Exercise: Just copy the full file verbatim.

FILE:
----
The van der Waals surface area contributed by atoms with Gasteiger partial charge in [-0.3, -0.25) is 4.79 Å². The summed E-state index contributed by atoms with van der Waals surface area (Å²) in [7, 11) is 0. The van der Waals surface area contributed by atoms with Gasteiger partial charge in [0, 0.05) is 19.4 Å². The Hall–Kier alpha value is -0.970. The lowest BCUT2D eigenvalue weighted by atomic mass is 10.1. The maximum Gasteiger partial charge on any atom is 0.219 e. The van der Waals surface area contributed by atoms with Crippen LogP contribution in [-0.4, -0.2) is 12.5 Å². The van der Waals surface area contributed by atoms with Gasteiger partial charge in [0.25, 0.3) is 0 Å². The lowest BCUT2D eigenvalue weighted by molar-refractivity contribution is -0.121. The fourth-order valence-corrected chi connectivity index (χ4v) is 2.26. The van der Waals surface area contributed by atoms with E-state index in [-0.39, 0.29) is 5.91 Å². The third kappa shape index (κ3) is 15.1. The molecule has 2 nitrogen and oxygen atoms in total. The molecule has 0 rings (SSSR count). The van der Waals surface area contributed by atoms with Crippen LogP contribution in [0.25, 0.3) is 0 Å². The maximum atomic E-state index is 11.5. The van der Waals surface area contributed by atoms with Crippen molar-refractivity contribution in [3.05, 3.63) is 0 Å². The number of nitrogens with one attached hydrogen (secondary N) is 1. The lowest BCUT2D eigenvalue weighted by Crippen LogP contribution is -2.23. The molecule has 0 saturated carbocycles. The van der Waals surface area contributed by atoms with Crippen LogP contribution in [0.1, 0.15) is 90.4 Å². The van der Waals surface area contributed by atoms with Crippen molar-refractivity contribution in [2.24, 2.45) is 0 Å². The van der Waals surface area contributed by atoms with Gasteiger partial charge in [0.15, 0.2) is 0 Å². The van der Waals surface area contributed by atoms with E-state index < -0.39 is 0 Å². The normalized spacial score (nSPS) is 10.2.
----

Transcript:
The van der Waals surface area contributed by atoms with Gasteiger partial charge in [-0.3, -0.25) is 4.79 Å². The summed E-state index contributed by atoms with van der Waals surface area (Å²) in [7, 11) is 0. The van der Waals surface area contributed by atoms with Gasteiger partial charge in [0, 0.05) is 19.4 Å². The Hall–Kier alpha value is -0.970. The lowest BCUT2D eigenvalue weighted by atomic mass is 10.1. The maximum Gasteiger partial charge on any atom is 0.219 e. The van der Waals surface area contributed by atoms with Crippen LogP contribution in [-0.4, -0.2) is 12.5 Å². The van der Waals surface area contributed by atoms with Gasteiger partial charge in [0.25, 0.3) is 0 Å². The lowest BCUT2D eigenvalue weighted by molar-refractivity contribution is -0.121. The fourth-order valence-corrected chi connectivity index (χ4v) is 2.26. The van der Waals surface area contributed by atoms with E-state index in [-0.39, 0.29) is 5.91 Å². The third kappa shape index (κ3) is 15.1. The molecule has 2 nitrogen and oxygen atoms in total. The molecule has 0 rings (SSSR count). The van der Waals surface area contributed by atoms with Crippen LogP contribution in [0.25, 0.3) is 0 Å². The maximum atomic E-state index is 11.5. The van der Waals surface area contributed by atoms with Crippen molar-refractivity contribution in [3.05, 3.63) is 0 Å². The number of nitrogens with one attached hydrogen (secondary N) is 1. The lowest BCUT2D eigenvalue weighted by Crippen LogP contribution is -2.23. The molecule has 0 saturated carbocycles. The van der Waals surface area contributed by atoms with Crippen LogP contribution in [0.1, 0.15) is 90.4 Å². The van der Waals surface area contributed by atoms with Crippen molar-refractivity contribution in [2.24, 2.45) is 0 Å². The van der Waals surface area contributed by atoms with Gasteiger partial charge in [0.15, 0.2) is 0 Å². The van der Waals surface area contributed by atoms with E-state index < -0.39 is 0 Å². The normalized spacial score (nSPS) is 10.2.